Note: This tutorial works with all ARMv8 Raspberry Pi’s except Raspberry Pi 4 (because Ubuntu MATE doesn’t support it). Before starting this tutorial you should have some level of familiarity with Raspberry Pi and the command-line.

[some random intro that I’ll add back later]

I’ve divided this post into sections to make it easier for people who only want to know certain bits.

Let’s get started!

Flashing your SD card with Ubuntu Mate (64-bit)

Note: If you’re already running Ubuntu Mate (64-bit) on your RPi, you can skip this step 😀

PocketMine only supports 64-bit operating systems, unfortunately the latest version of Raspbian, Raspbian Buster, is a 32-bit OS and doesn’t support PocketMine. I’ll show you how to flash your SD card with a 64-bit OS called Ubuntu Mate. Let’s get started!

Note: Flashing your SD card means any data on the SD card before will be completely erased forever.

Start off by downloading the Ubuntu Mate image. You can find a direct link to 18.04.2 (Bionic) here or you can download it yourself from the Ubuntu Mate downloads page.

Ubuntu MATE downloads

Next, download and install balenaEtcher. Etcher is a popular cross-platform program that flashes images to SD cards and other disks. Visit, click “Download for *” and follow the typical installation process for your platform.

balenaEtcher homepage

When your done downloading both things, plug your SD card into your computer (you might need an adapter) and open Etcher. Click “Select Image” and select your downloaded .img file. Then click “Select Target” and select your SD card. Now click “Flash!”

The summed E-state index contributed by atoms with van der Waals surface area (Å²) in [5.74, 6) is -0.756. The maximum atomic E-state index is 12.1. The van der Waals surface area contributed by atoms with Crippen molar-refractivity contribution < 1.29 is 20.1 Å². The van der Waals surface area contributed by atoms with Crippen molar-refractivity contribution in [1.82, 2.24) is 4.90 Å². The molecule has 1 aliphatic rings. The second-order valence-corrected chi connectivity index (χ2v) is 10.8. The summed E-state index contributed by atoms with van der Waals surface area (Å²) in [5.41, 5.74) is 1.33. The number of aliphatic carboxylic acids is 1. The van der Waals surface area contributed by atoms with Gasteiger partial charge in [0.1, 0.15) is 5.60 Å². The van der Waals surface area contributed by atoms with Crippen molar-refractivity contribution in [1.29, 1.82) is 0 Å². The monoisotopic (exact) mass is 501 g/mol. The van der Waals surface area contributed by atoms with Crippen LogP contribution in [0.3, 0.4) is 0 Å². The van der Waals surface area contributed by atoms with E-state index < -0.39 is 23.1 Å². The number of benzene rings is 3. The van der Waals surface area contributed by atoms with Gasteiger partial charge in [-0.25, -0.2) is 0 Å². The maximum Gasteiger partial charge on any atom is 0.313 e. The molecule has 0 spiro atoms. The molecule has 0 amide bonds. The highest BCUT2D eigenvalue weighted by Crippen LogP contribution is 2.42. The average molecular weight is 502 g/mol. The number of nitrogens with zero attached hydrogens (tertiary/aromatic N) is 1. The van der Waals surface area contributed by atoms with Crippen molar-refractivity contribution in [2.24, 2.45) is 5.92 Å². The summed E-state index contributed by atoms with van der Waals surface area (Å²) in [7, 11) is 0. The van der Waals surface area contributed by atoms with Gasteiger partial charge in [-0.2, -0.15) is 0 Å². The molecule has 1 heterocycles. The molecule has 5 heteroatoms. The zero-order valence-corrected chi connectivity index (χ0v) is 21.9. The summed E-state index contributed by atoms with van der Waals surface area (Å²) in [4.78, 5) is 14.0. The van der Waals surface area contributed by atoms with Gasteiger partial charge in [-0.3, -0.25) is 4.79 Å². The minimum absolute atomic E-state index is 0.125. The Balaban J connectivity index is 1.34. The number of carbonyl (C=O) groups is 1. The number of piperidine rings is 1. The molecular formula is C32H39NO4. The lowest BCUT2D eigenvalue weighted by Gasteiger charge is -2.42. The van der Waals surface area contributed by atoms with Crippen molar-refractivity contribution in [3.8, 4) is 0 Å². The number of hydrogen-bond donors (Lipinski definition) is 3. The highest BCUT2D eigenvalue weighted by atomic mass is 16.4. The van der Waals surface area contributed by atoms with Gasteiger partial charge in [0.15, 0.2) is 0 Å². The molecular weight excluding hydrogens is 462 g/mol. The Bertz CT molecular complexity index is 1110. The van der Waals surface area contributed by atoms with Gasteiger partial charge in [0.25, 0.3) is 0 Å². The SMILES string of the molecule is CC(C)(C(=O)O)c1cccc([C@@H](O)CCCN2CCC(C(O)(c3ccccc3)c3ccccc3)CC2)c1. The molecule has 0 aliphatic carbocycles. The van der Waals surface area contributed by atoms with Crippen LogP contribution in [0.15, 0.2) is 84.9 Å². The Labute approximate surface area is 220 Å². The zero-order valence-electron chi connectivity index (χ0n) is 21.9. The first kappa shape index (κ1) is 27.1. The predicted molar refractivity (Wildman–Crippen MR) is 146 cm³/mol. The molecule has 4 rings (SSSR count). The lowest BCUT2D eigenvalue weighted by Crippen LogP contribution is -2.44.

Etcher flash

Flashing could take anywhere from 10 minutes to over an hour depending on the speed of your SD card. Right now would be a good time to get some lunch or watch some YouTube while you wait.

Hurray! Your SD card is done flashing and your ready to dive in.

Unplug your SD card from your computer and insert it into your Raspberry Pi. Boot your RPi and follow all the setup prompts until you see the Ubuntu Mate desktop.

Ubuntu MATE desktop

Installing PocketMine

Believe it or not, installing PocketMine is one of the easiest (and longest) steps in this tutorial. Make sure you have a good internet connection before you start because this might take a while.

Open MATE Terminal (Menu > System Tools > MATE Terminal) and run the these commands:

sudo apt update # Update packages
sudo apt install curl -y # Install curl
sudo apt install make autoconf automake m4 bison g++ git cmake libtool-bin -y # Install PHP build deps
mkdir ~/PocketMine-MP && cd ~/PocketMine-MP # Make a directory for your server
curl -sL | forcecompile=on bash -s - # Download and install PocketMine-MP

Once it starts compiling PHP you can either wait for the build to finish (which could take over an hour) or enter Ctrl-C , download this pre-built binary and extract it to ~/PocketMine-MP.

Compiling PHP

When the commands are finished and/or you’re done extracting the binaries, you can run ./  and PocketMine will guide you through the server setup process.

Keeping the server running

You can keep your server running even after you close the terminal by using a program called screen.

You can install screen from by typing:

sudo apt install screen

Then, type screen ~/PocketMine-MP/ and your server will start in a screen session.

If you want to stop your server or run some commands, you can type screen -r . This will resume your screen session and all of it’s output while you were gone/

Sometimes you also might also want to exit your screen session without having to closing the terminal. You can do that by typing Control-AD.

(optional) Port-forwarding

Port forwarding is one of the more complex topics so I won’t be covering it here. It basically just let’s people who aren’t on your network join your server. You can read the official PMMP documentation on port-forwarding if your interested.

Thanks so much for sticking with me throughout this tutorial. I really appreciate it. If you have any questions or feedback feel free to leave a comment or tweet me at @nathfreder.